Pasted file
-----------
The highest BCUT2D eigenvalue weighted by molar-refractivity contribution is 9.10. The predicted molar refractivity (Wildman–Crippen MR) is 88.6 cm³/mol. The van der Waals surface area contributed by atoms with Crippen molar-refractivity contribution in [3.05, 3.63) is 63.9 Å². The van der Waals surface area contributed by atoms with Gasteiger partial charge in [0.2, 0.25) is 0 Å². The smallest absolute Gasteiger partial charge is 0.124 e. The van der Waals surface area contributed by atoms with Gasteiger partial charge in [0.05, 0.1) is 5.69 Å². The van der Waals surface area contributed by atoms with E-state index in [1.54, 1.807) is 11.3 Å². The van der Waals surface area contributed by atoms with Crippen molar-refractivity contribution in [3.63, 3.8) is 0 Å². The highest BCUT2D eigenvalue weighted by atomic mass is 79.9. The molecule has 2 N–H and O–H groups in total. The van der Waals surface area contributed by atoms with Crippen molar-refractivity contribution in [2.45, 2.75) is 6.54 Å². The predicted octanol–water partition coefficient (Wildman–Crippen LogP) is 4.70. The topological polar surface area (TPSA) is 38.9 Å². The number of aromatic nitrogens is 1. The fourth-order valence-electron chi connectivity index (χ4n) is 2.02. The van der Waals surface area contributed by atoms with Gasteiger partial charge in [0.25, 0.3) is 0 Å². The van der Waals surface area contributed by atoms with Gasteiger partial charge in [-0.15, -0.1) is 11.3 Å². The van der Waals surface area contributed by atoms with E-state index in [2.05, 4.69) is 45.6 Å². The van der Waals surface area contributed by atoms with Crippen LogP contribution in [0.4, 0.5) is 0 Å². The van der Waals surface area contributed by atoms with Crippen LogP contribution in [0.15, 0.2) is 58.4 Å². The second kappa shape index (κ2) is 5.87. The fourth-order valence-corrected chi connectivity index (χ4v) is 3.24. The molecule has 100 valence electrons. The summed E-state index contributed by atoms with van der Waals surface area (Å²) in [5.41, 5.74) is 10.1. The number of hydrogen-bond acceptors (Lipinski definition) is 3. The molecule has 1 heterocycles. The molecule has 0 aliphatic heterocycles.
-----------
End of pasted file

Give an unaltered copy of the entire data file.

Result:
The highest BCUT2D eigenvalue weighted by molar-refractivity contribution is 9.10. The predicted molar refractivity (Wildman–Crippen MR) is 88.6 cm³/mol. The van der Waals surface area contributed by atoms with Crippen molar-refractivity contribution in [3.05, 3.63) is 63.9 Å². The van der Waals surface area contributed by atoms with Gasteiger partial charge in [0.2, 0.25) is 0 Å². The smallest absolute Gasteiger partial charge is 0.124 e. The van der Waals surface area contributed by atoms with Gasteiger partial charge in [0.05, 0.1) is 5.69 Å². The van der Waals surface area contributed by atoms with E-state index in [1.54, 1.807) is 11.3 Å². The van der Waals surface area contributed by atoms with Crippen molar-refractivity contribution in [3.63, 3.8) is 0 Å². The highest BCUT2D eigenvalue weighted by atomic mass is 79.9. The molecule has 2 N–H and O–H groups in total. The van der Waals surface area contributed by atoms with Crippen molar-refractivity contribution in [2.45, 2.75) is 6.54 Å². The predicted octanol–water partition coefficient (Wildman–Crippen LogP) is 4.70. The topological polar surface area (TPSA) is 38.9 Å². The number of aromatic nitrogens is 1. The fourth-order valence-electron chi connectivity index (χ4n) is 2.02. The van der Waals surface area contributed by atoms with Gasteiger partial charge in [0.25, 0.3) is 0 Å². The van der Waals surface area contributed by atoms with Gasteiger partial charge in [-0.15, -0.1) is 11.3 Å². The van der Waals surface area contributed by atoms with E-state index in [2.05, 4.69) is 45.6 Å². The van der Waals surface area contributed by atoms with Crippen LogP contribution in [0.4, 0.5) is 0 Å². The van der Waals surface area contributed by atoms with Crippen LogP contribution in [0.15, 0.2) is 58.4 Å². The second kappa shape index (κ2) is 5.87. The fourth-order valence-corrected chi connectivity index (χ4v) is 3.24. The molecule has 100 valence electrons. The summed E-state index contributed by atoms with van der Waals surface area (Å²) in [5.41, 5.74) is 10.1. The number of hydrogen-bond acceptors (Lipinski definition) is 3. The molecule has 1 heterocycles. The molecule has 0 aliphatic heterocycles.